President-elect Donald Trump’s suggested hiring freeze on the federal workforce could have major implications for federal contractors. With possible plans to cut the size of the federal workforce through attrition and retirements, some contractors say industry may have to shoulder more of the workload, since the capability requirements won’t change even as government shrinks.
The Office of Personnel Management is behind on its background security checks and retirement claims processing for fiscal 2016. In the agency’s financial report, OPM acting Director Beth Cobert pledges a continued effort to make up the difference through a variety of efforts like new contracts and using electronic records.
Federal employees and contractors waited hundreds of days in some cases for a security clearance in 2016, but the Office of Personnel Management spent much of the year putting the policy pieces in place for improvement. Key stakeholders in the Performance Accountability Council developed an IT plan for the new background investigation system and issued business rules for adjudicating some cases.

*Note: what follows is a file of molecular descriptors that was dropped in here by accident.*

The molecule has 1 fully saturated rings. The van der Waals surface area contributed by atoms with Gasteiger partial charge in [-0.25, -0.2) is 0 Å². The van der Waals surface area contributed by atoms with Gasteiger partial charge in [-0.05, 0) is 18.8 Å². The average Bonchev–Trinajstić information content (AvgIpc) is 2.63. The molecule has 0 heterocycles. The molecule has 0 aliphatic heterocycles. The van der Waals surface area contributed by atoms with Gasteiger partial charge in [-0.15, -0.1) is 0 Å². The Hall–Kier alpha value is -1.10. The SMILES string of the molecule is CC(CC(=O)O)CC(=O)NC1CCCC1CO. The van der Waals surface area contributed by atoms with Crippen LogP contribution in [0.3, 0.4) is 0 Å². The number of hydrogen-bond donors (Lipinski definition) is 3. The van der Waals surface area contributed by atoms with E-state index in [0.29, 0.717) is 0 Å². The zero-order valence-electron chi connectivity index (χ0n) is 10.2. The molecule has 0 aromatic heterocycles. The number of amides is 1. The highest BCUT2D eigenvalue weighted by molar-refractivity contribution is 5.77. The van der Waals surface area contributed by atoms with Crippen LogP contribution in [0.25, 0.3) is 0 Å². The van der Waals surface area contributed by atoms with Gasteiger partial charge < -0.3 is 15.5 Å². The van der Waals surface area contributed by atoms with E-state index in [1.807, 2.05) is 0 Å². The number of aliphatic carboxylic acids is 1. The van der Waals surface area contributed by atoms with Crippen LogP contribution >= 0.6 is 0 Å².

Current and former counterintelligence officials say there is no known evidence so far that a victim of the Office of Personnel Management’s cyber breaches has been specifically targeted. Instead, the public’s loss of trust in OPM and government as a whole has been the biggest damage done after the breaches.
The Defense Department is strongly urging lawmakers to give it the authority to resume responsibility for its own security clearance process. Lawmakers, however, are skeptical.
In a special report, “Is splitting the security clearance process destined for failure?” Federal News Radio explores how a small provision in the 2018 defense authorization bill could have major repercussions on the background investigations backlog and could put the future of the National Background Investigations Bureau in question.